I am convinced that many of the most cherished assumptions of nutritional science can trace their origin to our long and unquestioned reverence for protein, especially for animal-based protein. Diets have been constructed and judged according to their inclusion of this treasured nutrient. Diet and health policy has been structured in such a way so as to protect the consumption of animal-based protein.
The first ‘official’ recommendation by the National Academy of Sciences in 1982 to decrease fat intake only to 30% of diet calories—even though the evidence at that time indicated lower fat intake was warranted—was to protect the consumption of animal protein-based foods. I know because, as a member of that committee, I wrote with a colleague the draft chapter on protein and cancer showing that animal protein intake was as much associated with cancer risk as was fat intake.
This long-standing reverence for animal-based protein often seems to be very personal, perhaps macho building, for some individuals. In point of fact, it may surprise many that when done right; consuming whole plant-based foods are known to lead to better not lesser athletic performance and physical fitness.
NONETHELESS, QUESTIONING THE HEALTH VALUE OF ANIMAL-BASED PROTEIN STILL CAUSES AS MUCH HOSTILITY TODAY AS BEFORE FOR SOME INDIVIDUALS, ESPECIALLY IF THEY ARE ECONOMICALLY OR RELIGIOUSLY CONFLICTED.
MY CONCLUSION from these many observations is that animal protein, when added to diets already containing 10% protein, has the potential to promote the development of a wide variety of serious and oftentimes fatal diseases—not only because of the direct effects of protein but also because of the many parallel effects of companion nutrient imbalances created by animal-based foods simply to get access to the extra protein.
I find that 10% total dietary protein, which has been long recommended by multiple policy committees and acknowledged in scientific reviews, is not only adequate but also is relatively devoid of risk of serious diseases and other ailments.
It just so happens that 10% dietary protein is the same level that is typically found in a diet of varied whole plant-based foods.
Increasing dietary protein above this 10% level generally means adding or substituting animal-based foods for plant-based foods but doing so invites a plethora of adverse health effects. To be very clear, I believe that total dietary protein should be 10% of calories, with virtually all of it being in the form of plant-based protein.
It is clear to me that a diet comprised of whole vegetables, fruits and cereal grains (unless otherwise contraindicated by allergic responses) with little or no animal-based foods, resulting in a dietary protein level of about 10%, IS AS NEAR TO AN IDEAL AS ONE CAN GET.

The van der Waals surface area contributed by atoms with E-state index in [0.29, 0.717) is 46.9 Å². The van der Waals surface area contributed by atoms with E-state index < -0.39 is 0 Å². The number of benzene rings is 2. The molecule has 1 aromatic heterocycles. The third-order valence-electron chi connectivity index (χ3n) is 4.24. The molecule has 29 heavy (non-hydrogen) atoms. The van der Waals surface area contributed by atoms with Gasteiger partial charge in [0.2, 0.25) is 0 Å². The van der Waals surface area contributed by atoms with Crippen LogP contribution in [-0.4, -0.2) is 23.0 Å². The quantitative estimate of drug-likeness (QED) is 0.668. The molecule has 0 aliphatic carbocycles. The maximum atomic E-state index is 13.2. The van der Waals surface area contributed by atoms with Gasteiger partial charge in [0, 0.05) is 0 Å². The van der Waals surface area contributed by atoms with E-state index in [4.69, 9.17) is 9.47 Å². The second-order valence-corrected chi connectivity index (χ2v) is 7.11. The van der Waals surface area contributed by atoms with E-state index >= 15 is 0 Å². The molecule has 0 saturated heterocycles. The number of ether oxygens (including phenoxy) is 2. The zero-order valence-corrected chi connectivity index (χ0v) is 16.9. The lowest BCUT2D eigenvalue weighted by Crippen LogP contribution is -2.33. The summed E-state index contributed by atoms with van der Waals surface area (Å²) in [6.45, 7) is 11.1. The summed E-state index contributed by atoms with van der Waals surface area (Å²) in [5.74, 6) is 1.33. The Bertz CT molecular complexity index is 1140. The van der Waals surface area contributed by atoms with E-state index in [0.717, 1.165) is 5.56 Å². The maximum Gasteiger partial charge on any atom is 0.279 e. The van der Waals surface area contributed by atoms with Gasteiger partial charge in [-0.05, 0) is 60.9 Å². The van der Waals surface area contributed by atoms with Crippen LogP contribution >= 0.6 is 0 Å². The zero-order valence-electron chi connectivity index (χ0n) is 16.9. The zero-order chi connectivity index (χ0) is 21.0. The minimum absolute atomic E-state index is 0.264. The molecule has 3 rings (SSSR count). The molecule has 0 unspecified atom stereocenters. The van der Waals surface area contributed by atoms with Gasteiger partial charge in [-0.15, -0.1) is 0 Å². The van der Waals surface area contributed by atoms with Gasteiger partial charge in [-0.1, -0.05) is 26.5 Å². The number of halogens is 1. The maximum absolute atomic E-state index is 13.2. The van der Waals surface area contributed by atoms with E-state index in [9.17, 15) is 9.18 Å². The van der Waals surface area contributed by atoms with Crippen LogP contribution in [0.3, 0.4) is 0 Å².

Thirty-seven years ago, at age 42, I was told I had colon cancer. At the advice of Evangelist Lester Roloff, I eliminated all animal-sourced protein foods from my diet and adopted the 100% plant-based diet God gave that first couple in Genesis 1:29.
The Genesis 1:29 diet is a pure, plant-based diet, containing zero animal protein foods. On that 100% plant-based diet, within one year of adopting it, not only was my cancer gone, but also gone were all the other physical problems I was experiencing at the time I made the diet change. I am still going strong 37 years later on this same 100% plant based (Hallelujah) diet — and I will soon will celebrate my 80th birthday.
Twenty-one years ago, when Rhonda and I started the Hallelujah Acres ministry and started promoting The Hallelujah Diet, a diet based on God’s Genesis 1:29 diet, I warned the Christian community and anyone else who would listen, that high protein animal sourced foods were the single most dangerous foods one could consume.
This teaching caused an uproar in the Christian community. It was as if I had tried to take Jesus out of God’s simple plan of salvation!
Since we started Hallelujah Acres 21 years ago, tens-of-thousands of people have written to share with me that when they eliminated animal-source foods from their diet and adopted a 100% plant-based diet, they too saw the elimination of almost all their physical problems.
Did You Know?
One ounce of BarleyMax powder (14 servings) has 100% of the protein in one ounce of steak!
In fact, we have testimonies of over 170 different physical problems simply going away after folks adopted The Hallelujah Diet, a pure vegetarian diet, totally free of all animal-sourced protein foods, and relying solely on plant foods to supply all protein needs.
I find it refreshing that Dr. Campbell, a scientist who has been studying the relationship of diet to disease for more than 50 years, shares scientific evidence that supports what Hallelujah Acres has been proclaiming all these years.
My question is: “How much longer will the Christian community continue to cling to an animal-based diet, the very diet that is responsible for the bulk of the physical problems for which we pray for healing and deliverance each week?”
If you are not already on The Hallelujah Diet, may I encourage you to give it a try! Hallelujah Acres is a Christian organization that teaches health from a Biblical perspective! Hallelujah Acres is trying to help the Christian community (as well as anyone else who will listen) realize that God’s original diet, as given by God in the Bible in Genesis 1:29, was His perfect plan for the proper nourishment of His human creation.
Multitudes have made this diet change that we teach here at Hallelujah Acres, and experienced normalization of weight, increased energy, as well as the elimination of almost all their physical and even psychological problems.
Next week, the good Lord willing and if the creeks don’t rise too high we will return with another exciting issue of the Hallelujah Acres Health Tip. Trust you will join us and that you will share these Health Tips with friends and loved ones.